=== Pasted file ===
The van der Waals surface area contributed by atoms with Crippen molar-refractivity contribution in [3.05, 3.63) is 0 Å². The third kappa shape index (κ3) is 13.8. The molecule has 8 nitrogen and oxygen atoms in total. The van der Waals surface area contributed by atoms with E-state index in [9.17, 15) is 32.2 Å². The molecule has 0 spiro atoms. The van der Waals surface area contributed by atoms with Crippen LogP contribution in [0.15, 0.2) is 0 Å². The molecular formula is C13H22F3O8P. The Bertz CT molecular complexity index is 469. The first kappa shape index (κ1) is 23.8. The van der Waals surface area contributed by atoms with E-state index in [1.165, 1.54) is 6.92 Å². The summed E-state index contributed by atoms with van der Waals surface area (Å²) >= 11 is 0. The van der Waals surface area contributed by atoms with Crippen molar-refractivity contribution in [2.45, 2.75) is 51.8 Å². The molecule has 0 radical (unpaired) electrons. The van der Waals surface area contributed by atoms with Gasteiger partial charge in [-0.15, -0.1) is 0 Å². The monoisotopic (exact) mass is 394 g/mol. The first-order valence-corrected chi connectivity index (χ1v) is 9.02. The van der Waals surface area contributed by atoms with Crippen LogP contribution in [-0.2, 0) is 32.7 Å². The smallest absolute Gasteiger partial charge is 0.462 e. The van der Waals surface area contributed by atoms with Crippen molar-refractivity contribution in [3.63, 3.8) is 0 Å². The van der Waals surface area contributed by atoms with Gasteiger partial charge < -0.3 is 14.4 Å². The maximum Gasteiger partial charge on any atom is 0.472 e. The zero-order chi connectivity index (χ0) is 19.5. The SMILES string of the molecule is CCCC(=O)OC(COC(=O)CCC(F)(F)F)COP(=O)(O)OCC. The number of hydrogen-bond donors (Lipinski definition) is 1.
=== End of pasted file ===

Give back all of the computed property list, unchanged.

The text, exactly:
The van der Waals surface area contributed by atoms with Crippen molar-refractivity contribution in [3.05, 3.63) is 0 Å². The third kappa shape index (κ3) is 13.8. The molecule has 8 nitrogen and oxygen atoms in total. The van der Waals surface area contributed by atoms with E-state index in [9.17, 15) is 32.2 Å². The molecule has 0 spiro atoms. The van der Waals surface area contributed by atoms with Crippen LogP contribution in [0.15, 0.2) is 0 Å². The molecular formula is C13H22F3O8P. The Bertz CT molecular complexity index is 469. The first kappa shape index (κ1) is 23.8. The van der Waals surface area contributed by atoms with E-state index in [1.165, 1.54) is 6.92 Å². The summed E-state index contributed by atoms with van der Waals surface area (Å²) >= 11 is 0. The van der Waals surface area contributed by atoms with Crippen molar-refractivity contribution in [2.45, 2.75) is 51.8 Å². The molecule has 0 radical (unpaired) electrons. The van der Waals surface area contributed by atoms with Gasteiger partial charge in [-0.15, -0.1) is 0 Å². The monoisotopic (exact) mass is 394 g/mol. The first-order valence-corrected chi connectivity index (χ1v) is 9.02. The van der Waals surface area contributed by atoms with Crippen LogP contribution in [-0.2, 0) is 32.7 Å². The smallest absolute Gasteiger partial charge is 0.462 e. The van der Waals surface area contributed by atoms with Crippen molar-refractivity contribution in [3.63, 3.8) is 0 Å². The van der Waals surface area contributed by atoms with Gasteiger partial charge < -0.3 is 14.4 Å². The maximum Gasteiger partial charge on any atom is 0.472 e. The zero-order chi connectivity index (χ0) is 19.5. The SMILES string of the molecule is CCCC(=O)OC(COC(=O)CCC(F)(F)F)COP(=O)(O)OCC. The number of hydrogen-bond donors (Lipinski definition) is 1.